Through a cloud of smoke over coffee (mine may have been a beer) at the Lutetia hotel, once home to the Gestapo, Benjamin Biolay, a sort of latter-day Serge Gainsbourg, gave me the lowdown on French pop: "Mostly, it's just crap."
Only the most kindly of Francophile would have raised strong objection to the sentiment, certainly at the time it was expressed five years ago.
In fact, there is nothing too much wrong with the old classics of Variété française that still get people of all ages singing along with every word.
The problem has usually been when French singers and bands have tried to present themselves as capable of offering a sound to rival British and American rock. With honourable exceptions, who may include Biolay, they can't - however eloquently my electronic pal Robb Johnson advances the cause of Johnny Hallyday.
Step forward, on the main beach of Le Lavandou, another candidate for honourable exception status.
Last night Olivia Ruiz had a crowd that could have numbered anything from 20,000 to 30,000 on the sand, or watching from the promenade, enthralled as she gave a superb, warm, high-energy and - let's be honest - seductive free show courtesy of the town hall and RTL radio.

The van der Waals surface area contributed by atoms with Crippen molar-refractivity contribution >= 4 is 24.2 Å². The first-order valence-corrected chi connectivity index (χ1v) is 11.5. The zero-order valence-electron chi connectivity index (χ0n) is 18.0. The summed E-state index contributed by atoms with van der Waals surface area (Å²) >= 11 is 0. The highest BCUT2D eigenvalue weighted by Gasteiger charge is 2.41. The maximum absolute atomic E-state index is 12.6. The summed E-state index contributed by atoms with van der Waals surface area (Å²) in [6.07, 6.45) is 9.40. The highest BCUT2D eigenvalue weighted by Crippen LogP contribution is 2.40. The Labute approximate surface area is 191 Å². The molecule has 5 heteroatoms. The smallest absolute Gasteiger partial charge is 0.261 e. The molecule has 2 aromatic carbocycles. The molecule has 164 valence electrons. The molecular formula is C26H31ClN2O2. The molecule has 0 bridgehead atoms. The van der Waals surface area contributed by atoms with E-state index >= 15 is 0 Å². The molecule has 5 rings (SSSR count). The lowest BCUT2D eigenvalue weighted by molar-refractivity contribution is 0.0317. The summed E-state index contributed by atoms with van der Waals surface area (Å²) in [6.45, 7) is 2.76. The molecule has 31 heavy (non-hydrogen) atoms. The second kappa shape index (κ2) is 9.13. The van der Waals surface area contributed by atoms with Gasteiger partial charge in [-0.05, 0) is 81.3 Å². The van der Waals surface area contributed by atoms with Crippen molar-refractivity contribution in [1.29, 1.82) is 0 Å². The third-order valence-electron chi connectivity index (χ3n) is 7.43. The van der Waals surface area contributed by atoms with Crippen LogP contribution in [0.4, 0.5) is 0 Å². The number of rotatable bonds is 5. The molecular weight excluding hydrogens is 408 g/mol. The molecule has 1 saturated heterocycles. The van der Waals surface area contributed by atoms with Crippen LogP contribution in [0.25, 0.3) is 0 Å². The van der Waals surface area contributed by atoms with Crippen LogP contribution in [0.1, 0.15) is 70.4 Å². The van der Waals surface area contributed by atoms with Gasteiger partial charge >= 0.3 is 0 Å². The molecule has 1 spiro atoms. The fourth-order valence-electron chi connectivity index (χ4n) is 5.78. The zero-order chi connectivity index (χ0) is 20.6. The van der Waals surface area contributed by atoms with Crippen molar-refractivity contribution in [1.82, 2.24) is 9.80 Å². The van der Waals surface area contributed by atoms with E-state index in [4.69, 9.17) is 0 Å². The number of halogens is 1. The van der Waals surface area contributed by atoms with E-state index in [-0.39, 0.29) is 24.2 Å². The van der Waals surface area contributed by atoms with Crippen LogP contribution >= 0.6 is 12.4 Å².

"Sit down", "sit down", chanted the section of the crowd starting about 100 metres back from the stage. In vain. In the event everyone stood. Some pressed forward to be closer. "Stop pushing," a man shouted, "there'll be 200 dead if you carry on like that."
After a decent stab by an acoustic duo filling the dreaded warm-up slot, Ruiz was punctually on stage and racing through her mostly French repertoire with the odd English or Spanish song thrown in, impeccably backed by an eight-piece band.
You may or may not like La Femme Chocolat, which she sings in the clip, but the French-speaking world adores it, and this audience accepted Ruiz's invitation to continue singing the refrain after she had stopped. "Olivia, je t'aime," cried the young mec just behind me, and he probably meant it.
Jimmy Cliff, on the same beach three years ago, was more electrifying. Olivia Ruiz undoubtedy struggles, as other Francophone artists have struggled before her, to make her music travel (except, I assume, to Quebec), language being a sturdy barrier. But this would have been a terrific concert even if you'd had to pay for it.
Over to you Monsieur Biolay.